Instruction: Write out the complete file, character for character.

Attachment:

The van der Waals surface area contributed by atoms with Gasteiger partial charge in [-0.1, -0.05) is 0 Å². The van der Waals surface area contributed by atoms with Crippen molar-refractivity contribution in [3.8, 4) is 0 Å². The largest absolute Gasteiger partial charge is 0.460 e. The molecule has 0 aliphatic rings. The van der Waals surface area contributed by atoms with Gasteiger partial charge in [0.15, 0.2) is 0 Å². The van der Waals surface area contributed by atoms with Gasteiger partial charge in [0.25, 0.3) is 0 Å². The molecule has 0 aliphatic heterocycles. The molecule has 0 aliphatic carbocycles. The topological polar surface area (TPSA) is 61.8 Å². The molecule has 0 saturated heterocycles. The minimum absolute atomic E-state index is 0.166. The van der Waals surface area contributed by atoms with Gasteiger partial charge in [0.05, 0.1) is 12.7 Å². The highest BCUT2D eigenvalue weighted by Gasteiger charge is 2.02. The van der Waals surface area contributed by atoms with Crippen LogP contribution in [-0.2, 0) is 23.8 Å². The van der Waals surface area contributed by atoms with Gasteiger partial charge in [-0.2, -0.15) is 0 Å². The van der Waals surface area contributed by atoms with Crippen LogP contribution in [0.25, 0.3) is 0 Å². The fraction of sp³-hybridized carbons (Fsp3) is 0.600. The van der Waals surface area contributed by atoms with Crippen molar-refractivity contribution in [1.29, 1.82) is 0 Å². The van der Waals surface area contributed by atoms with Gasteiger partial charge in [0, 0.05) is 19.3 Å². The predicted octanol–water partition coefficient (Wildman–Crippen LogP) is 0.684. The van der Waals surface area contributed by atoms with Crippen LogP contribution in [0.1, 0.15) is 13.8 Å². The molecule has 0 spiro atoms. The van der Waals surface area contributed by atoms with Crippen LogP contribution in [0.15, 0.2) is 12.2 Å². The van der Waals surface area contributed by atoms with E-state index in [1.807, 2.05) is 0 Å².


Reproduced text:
The van der Waals surface area contributed by atoms with Gasteiger partial charge in [-0.1, -0.05) is 0 Å². The van der Waals surface area contributed by atoms with Crippen molar-refractivity contribution in [3.8, 4) is 0 Å². The largest absolute Gasteiger partial charge is 0.460 e. The molecule has 0 aliphatic rings. The van der Waals surface area contributed by atoms with Gasteiger partial charge in [0.15, 0.2) is 0 Å². The van der Waals surface area contributed by atoms with Gasteiger partial charge in [0.25, 0.3) is 0 Å². The molecule has 0 aliphatic heterocycles. The molecule has 0 aliphatic carbocycles. The topological polar surface area (TPSA) is 61.8 Å². The molecule has 0 saturated heterocycles. The minimum absolute atomic E-state index is 0.166. The van der Waals surface area contributed by atoms with Gasteiger partial charge in [0.05, 0.1) is 12.7 Å². The highest BCUT2D eigenvalue weighted by Gasteiger charge is 2.02. The van der Waals surface area contributed by atoms with Crippen LogP contribution in [-0.2, 0) is 23.8 Å². The van der Waals surface area contributed by atoms with Gasteiger partial charge in [-0.2, -0.15) is 0 Å². The van der Waals surface area contributed by atoms with Crippen LogP contribution in [0.25, 0.3) is 0 Å². The fraction of sp³-hybridized carbons (Fsp3) is 0.600. The van der Waals surface area contributed by atoms with Crippen molar-refractivity contribution in [1.29, 1.82) is 0 Å². The van der Waals surface area contributed by atoms with Gasteiger partial charge in [0, 0.05) is 19.3 Å². The predicted octanol–water partition coefficient (Wildman–Crippen LogP) is 0.684. The van der Waals surface area contributed by atoms with Crippen LogP contribution in [0.1, 0.15) is 13.8 Å². The molecule has 0 spiro atoms. The van der Waals surface area contributed by atoms with Crippen LogP contribution in [0.15, 0.2) is 12.2 Å². The van der Waals surface area contributed by atoms with E-state index in [1.807, 2.05) is 0 Å².